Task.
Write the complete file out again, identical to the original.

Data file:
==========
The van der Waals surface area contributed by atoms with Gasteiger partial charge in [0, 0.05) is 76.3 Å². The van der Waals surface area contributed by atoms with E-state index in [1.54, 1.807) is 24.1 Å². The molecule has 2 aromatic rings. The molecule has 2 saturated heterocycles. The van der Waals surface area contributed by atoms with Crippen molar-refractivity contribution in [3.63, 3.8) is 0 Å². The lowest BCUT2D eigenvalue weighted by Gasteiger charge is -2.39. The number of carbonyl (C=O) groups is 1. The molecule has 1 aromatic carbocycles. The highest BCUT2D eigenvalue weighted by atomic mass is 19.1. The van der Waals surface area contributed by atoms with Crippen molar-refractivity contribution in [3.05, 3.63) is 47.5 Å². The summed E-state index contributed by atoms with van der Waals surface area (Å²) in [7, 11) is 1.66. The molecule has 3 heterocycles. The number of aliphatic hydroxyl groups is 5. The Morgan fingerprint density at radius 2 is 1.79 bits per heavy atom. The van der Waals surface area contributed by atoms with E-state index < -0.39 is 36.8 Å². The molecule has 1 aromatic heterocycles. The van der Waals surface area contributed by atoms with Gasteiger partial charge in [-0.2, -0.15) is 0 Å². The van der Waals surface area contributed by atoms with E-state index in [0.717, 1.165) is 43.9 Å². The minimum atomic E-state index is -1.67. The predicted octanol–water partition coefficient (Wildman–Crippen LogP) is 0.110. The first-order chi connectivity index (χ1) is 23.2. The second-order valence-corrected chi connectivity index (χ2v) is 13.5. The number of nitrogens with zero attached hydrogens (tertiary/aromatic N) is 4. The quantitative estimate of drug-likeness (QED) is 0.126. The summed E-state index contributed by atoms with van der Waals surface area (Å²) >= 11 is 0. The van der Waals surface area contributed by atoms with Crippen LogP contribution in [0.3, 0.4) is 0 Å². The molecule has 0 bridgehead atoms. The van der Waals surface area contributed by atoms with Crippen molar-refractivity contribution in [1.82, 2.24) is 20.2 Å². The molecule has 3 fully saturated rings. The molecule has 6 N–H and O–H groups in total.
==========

The van der Waals surface area contributed by atoms with Gasteiger partial charge in [0, 0.05) is 76.3 Å². The van der Waals surface area contributed by atoms with E-state index in [1.54, 1.807) is 24.1 Å². The molecule has 2 aromatic rings. The molecule has 2 saturated heterocycles. The van der Waals surface area contributed by atoms with Crippen molar-refractivity contribution in [3.63, 3.8) is 0 Å². The lowest BCUT2D eigenvalue weighted by Gasteiger charge is -2.39. The number of carbonyl (C=O) groups is 1. The molecule has 1 aromatic carbocycles. The highest BCUT2D eigenvalue weighted by atomic mass is 19.1. The van der Waals surface area contributed by atoms with Crippen molar-refractivity contribution in [3.05, 3.63) is 47.5 Å². The summed E-state index contributed by atoms with van der Waals surface area (Å²) in [7, 11) is 1.66. The molecule has 3 heterocycles. The number of aliphatic hydroxyl groups is 5. The Morgan fingerprint density at radius 2 is 1.79 bits per heavy atom. The van der Waals surface area contributed by atoms with E-state index < -0.39 is 36.8 Å². The molecule has 1 aromatic heterocycles. The van der Waals surface area contributed by atoms with Gasteiger partial charge in [-0.2, -0.15) is 0 Å². The van der Waals surface area contributed by atoms with E-state index in [0.717, 1.165) is 43.9 Å². The minimum atomic E-state index is -1.67. The predicted octanol–water partition coefficient (Wildman–Crippen LogP) is 0.110. The first-order chi connectivity index (χ1) is 23.2. The second-order valence-corrected chi connectivity index (χ2v) is 13.5. The number of nitrogens with zero attached hydrogens (tertiary/aromatic N) is 4. The quantitative estimate of drug-likeness (QED) is 0.126. The summed E-state index contributed by atoms with van der Waals surface area (Å²) >= 11 is 0. The van der Waals surface area contributed by atoms with Crippen LogP contribution in [0.3, 0.4) is 0 Å². The molecule has 0 bridgehead atoms. The van der Waals surface area contributed by atoms with Crippen molar-refractivity contribution in [1.82, 2.24) is 20.2 Å². The molecule has 3 fully saturated rings. The molecule has 6 N–H and O–H groups in total.